From Lehninger Principles of Biochemistry :

The stability of YAC increases with size (up to a limit). Those with inserts of less than 100000 are gradually lost during mitosis.

Why does this happen ? (YAC refers to yeast artificial chromosome )

  • 1
    $\begingroup$ just guessing: perhaps small YACs have problem during mitotic segregation (too small for the cohesin and kinetochore assembly) $\endgroup$
    May 2, 2014 at 6:40
  • $\begingroup$ From The world of the cell by becker : Infact, YAC must carry at least 50000bp to be reliably replicated and segregated. This supports @WYSIWYG guess. $\endgroup$
    – biogirl
    May 2, 2014 at 16:33
  • $\begingroup$ @user137 :P Edited it ! $\endgroup$
    – biogirl
    Dec 10, 2014 at 6:45

1 Answer 1


This is a question which is not easy to answer, especially the 50.000bp number (which I haven't found anywhere in there literature). However, I found some evidence, partly derived from plant and mammal artificial chromosomes (references 1 and 2), partly from the original publication from Murray and colleagues (reference 3).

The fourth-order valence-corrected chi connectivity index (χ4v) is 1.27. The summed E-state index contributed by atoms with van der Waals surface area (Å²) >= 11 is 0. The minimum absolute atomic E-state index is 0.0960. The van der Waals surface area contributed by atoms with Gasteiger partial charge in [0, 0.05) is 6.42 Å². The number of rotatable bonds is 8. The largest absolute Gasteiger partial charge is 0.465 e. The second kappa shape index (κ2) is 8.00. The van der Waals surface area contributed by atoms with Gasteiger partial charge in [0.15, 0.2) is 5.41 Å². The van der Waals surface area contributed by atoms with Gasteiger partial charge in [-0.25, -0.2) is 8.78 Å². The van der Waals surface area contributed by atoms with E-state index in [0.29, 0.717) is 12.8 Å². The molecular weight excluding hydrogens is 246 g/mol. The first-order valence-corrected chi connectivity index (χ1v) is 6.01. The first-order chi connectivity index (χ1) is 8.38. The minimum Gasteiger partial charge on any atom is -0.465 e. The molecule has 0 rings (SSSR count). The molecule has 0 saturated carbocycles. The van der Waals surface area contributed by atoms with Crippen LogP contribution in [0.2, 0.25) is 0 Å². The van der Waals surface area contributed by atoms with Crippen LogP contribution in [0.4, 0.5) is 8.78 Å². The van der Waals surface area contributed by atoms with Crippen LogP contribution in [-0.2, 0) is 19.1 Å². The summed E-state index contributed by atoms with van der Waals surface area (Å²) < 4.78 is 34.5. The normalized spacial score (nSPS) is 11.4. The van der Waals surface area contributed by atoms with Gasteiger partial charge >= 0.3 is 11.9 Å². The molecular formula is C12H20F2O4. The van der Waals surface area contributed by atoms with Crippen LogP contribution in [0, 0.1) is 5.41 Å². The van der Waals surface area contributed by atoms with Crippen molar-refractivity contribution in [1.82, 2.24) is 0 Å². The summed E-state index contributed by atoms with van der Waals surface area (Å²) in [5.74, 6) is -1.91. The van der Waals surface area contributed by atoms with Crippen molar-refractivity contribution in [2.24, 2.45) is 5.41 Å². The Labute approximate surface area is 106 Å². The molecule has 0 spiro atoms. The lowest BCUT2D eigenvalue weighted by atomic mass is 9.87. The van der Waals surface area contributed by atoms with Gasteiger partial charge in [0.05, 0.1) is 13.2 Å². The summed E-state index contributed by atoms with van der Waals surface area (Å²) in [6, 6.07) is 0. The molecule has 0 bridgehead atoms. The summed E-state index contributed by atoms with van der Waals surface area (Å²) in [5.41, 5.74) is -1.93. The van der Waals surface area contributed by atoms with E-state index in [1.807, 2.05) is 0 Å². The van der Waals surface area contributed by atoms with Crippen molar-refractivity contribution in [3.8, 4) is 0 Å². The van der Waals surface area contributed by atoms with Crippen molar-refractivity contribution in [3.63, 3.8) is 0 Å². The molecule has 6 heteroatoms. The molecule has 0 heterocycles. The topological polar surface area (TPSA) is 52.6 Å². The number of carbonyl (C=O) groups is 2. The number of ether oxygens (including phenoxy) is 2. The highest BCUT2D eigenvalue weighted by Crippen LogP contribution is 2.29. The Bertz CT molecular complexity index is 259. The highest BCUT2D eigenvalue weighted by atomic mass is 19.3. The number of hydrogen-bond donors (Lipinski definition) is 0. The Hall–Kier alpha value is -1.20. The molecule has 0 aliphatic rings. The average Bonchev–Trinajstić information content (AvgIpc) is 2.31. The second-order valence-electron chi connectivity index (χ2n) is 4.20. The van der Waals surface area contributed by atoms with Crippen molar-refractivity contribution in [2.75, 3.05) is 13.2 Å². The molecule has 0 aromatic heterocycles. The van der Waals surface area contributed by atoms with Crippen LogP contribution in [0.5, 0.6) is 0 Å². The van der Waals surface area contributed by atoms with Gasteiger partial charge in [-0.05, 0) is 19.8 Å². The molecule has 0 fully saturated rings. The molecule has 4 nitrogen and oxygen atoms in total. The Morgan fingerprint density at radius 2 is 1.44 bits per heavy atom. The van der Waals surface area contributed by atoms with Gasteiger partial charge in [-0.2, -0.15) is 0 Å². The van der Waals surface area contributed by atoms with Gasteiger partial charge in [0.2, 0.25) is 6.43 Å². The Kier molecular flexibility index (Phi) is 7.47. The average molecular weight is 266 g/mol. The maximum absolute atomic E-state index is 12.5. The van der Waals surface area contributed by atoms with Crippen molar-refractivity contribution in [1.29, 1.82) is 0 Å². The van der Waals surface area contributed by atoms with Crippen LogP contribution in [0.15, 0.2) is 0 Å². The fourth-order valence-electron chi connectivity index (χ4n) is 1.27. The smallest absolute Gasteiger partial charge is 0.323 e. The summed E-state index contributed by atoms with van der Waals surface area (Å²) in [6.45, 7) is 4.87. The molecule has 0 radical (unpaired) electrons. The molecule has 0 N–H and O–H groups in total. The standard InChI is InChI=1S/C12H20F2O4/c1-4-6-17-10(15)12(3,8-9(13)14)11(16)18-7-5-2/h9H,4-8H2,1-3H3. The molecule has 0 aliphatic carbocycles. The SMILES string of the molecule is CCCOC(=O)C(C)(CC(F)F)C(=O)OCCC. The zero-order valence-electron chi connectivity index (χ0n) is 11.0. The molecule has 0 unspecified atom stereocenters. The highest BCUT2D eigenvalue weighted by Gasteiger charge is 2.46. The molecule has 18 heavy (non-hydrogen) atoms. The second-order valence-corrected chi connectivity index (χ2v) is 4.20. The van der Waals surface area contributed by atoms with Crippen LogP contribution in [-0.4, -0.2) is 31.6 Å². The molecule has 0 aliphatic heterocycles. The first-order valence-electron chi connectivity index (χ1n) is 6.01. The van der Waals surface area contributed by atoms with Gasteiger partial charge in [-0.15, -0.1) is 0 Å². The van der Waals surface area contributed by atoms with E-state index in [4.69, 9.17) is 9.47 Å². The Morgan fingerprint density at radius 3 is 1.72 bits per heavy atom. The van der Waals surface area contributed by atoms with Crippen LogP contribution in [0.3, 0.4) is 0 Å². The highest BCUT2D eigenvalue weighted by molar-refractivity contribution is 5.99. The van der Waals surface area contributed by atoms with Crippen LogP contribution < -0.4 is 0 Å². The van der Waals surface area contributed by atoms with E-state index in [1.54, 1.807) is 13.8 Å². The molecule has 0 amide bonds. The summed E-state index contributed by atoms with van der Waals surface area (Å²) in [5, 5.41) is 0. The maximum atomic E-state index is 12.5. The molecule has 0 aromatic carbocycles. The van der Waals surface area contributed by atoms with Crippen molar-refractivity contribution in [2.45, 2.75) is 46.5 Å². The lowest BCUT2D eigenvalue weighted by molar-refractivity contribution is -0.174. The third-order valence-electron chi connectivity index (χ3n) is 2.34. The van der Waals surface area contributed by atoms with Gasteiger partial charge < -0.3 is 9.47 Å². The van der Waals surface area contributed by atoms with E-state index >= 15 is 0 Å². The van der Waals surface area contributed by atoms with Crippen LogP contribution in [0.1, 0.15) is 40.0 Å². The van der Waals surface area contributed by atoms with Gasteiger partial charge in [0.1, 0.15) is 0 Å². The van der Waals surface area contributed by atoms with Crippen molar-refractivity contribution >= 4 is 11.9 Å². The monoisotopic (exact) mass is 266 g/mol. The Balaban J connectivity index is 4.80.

The problems with small chromosomes seems to be their passage through mitosis and meiosis, where smaller artificial chromosomes tend to get lost. They are also not controlled very well in their number.

Murray states that YACs of 55kB in size are relatively stable in the yeast cells are relatively stable, but have a lower stability than natural chromosomes. When you are interested in the deeper details, I recommend reading the article.


  1. Construction of mammalian artificial chromosomes: prospects for defining an optimal centromere
  2. Alteration of chromosome numbers by generation of minichromosomes – Is there a lower limit of chromosome size for stable segregation?
  3. Contruction of artificial chromosomes in yeast.

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